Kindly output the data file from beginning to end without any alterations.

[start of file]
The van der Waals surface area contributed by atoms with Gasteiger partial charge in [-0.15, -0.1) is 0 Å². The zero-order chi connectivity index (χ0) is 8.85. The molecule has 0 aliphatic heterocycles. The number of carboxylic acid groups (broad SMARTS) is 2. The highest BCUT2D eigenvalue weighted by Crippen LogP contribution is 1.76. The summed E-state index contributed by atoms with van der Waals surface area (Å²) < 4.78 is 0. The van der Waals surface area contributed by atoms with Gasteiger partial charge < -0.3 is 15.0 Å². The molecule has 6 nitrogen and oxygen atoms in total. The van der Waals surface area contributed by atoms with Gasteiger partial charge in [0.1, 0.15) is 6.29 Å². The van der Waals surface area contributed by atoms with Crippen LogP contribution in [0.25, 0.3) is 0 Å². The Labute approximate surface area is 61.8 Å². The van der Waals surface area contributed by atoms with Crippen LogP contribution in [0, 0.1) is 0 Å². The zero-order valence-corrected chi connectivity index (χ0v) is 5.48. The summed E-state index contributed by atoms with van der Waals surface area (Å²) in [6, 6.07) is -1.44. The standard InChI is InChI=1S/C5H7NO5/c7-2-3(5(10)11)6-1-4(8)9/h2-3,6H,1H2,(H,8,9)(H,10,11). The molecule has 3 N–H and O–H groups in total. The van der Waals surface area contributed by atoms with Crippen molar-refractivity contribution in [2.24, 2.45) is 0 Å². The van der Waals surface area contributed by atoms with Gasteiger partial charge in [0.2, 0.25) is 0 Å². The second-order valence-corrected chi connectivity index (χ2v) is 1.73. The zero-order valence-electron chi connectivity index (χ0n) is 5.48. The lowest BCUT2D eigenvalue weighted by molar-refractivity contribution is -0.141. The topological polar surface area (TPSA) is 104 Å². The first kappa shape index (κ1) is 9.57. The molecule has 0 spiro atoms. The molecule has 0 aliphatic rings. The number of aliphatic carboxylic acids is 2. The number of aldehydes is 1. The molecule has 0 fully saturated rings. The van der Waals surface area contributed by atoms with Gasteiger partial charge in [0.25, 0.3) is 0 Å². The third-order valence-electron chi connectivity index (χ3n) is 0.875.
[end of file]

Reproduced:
The van der Waals surface area contributed by atoms with Gasteiger partial charge in [-0.15, -0.1) is 0 Å². The zero-order chi connectivity index (χ0) is 8.85. The molecule has 0 aliphatic heterocycles. The number of carboxylic acid groups (broad SMARTS) is 2. The highest BCUT2D eigenvalue weighted by Crippen LogP contribution is 1.76. The summed E-state index contributed by atoms with van der Waals surface area (Å²) < 4.78 is 0. The van der Waals surface area contributed by atoms with Gasteiger partial charge < -0.3 is 15.0 Å². The molecule has 6 nitrogen and oxygen atoms in total. The van der Waals surface area contributed by atoms with Gasteiger partial charge in [0.1, 0.15) is 6.29 Å². The van der Waals surface area contributed by atoms with Crippen LogP contribution in [0.25, 0.3) is 0 Å². The Labute approximate surface area is 61.8 Å². The van der Waals surface area contributed by atoms with Crippen LogP contribution in [0, 0.1) is 0 Å². The zero-order valence-corrected chi connectivity index (χ0v) is 5.48. The summed E-state index contributed by atoms with van der Waals surface area (Å²) in [6, 6.07) is -1.44. The standard InChI is InChI=1S/C5H7NO5/c7-2-3(5(10)11)6-1-4(8)9/h2-3,6H,1H2,(H,8,9)(H,10,11). The molecule has 3 N–H and O–H groups in total. The van der Waals surface area contributed by atoms with Crippen molar-refractivity contribution in [2.24, 2.45) is 0 Å². The van der Waals surface area contributed by atoms with Gasteiger partial charge in [0.2, 0.25) is 0 Å². The second-order valence-corrected chi connectivity index (χ2v) is 1.73. The zero-order valence-electron chi connectivity index (χ0n) is 5.48. The lowest BCUT2D eigenvalue weighted by molar-refractivity contribution is -0.141. The topological polar surface area (TPSA) is 104 Å². The first kappa shape index (κ1) is 9.57. The molecule has 0 spiro atoms. The molecule has 0 aliphatic rings. The number of aliphatic carboxylic acids is 2. The number of aldehydes is 1. The molecule has 0 fully saturated rings. The van der Waals surface area contributed by atoms with Gasteiger partial charge in [0.25, 0.3) is 0 Å². The third-order valence-electron chi connectivity index (χ3n) is 0.875.